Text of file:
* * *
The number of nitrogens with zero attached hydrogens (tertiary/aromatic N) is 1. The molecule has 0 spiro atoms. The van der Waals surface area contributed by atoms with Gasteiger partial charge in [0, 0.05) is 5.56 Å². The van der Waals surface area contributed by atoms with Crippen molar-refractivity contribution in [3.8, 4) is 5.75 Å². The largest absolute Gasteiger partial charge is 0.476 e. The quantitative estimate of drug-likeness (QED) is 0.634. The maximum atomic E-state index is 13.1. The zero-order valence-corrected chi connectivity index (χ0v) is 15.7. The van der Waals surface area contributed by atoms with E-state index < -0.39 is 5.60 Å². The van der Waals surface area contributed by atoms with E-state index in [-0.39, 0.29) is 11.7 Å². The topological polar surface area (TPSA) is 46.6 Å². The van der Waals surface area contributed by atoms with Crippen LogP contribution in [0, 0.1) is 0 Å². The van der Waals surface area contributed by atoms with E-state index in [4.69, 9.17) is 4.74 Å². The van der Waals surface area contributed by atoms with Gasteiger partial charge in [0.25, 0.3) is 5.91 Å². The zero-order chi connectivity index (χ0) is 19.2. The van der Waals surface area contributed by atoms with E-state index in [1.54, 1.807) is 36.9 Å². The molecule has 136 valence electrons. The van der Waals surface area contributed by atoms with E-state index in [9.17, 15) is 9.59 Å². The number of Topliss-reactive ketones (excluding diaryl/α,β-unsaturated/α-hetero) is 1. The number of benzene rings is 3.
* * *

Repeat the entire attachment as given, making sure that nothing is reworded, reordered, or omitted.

The number of nitrogens with zero attached hydrogens (tertiary/aromatic N) is 1. The molecule has 0 spiro atoms. The van der Waals surface area contributed by atoms with Gasteiger partial charge in [0, 0.05) is 5.56 Å². The van der Waals surface area contributed by atoms with Crippen molar-refractivity contribution in [3.8, 4) is 5.75 Å². The largest absolute Gasteiger partial charge is 0.476 e. The quantitative estimate of drug-likeness (QED) is 0.634. The maximum atomic E-state index is 13.1. The zero-order valence-corrected chi connectivity index (χ0v) is 15.7. The van der Waals surface area contributed by atoms with E-state index < -0.39 is 5.60 Å². The van der Waals surface area contributed by atoms with E-state index in [-0.39, 0.29) is 11.7 Å². The topological polar surface area (TPSA) is 46.6 Å². The van der Waals surface area contributed by atoms with Crippen LogP contribution in [0, 0.1) is 0 Å². The van der Waals surface area contributed by atoms with E-state index in [4.69, 9.17) is 4.74 Å². The van der Waals surface area contributed by atoms with Gasteiger partial charge in [0.25, 0.3) is 5.91 Å². The zero-order chi connectivity index (χ0) is 19.2. The van der Waals surface area contributed by atoms with E-state index in [1.54, 1.807) is 36.9 Å². The molecule has 136 valence electrons. The van der Waals surface area contributed by atoms with E-state index in [9.17, 15) is 9.59 Å². The number of Topliss-reactive ketones (excluding diaryl/α,β-unsaturated/α-hetero) is 1. The number of benzene rings is 3.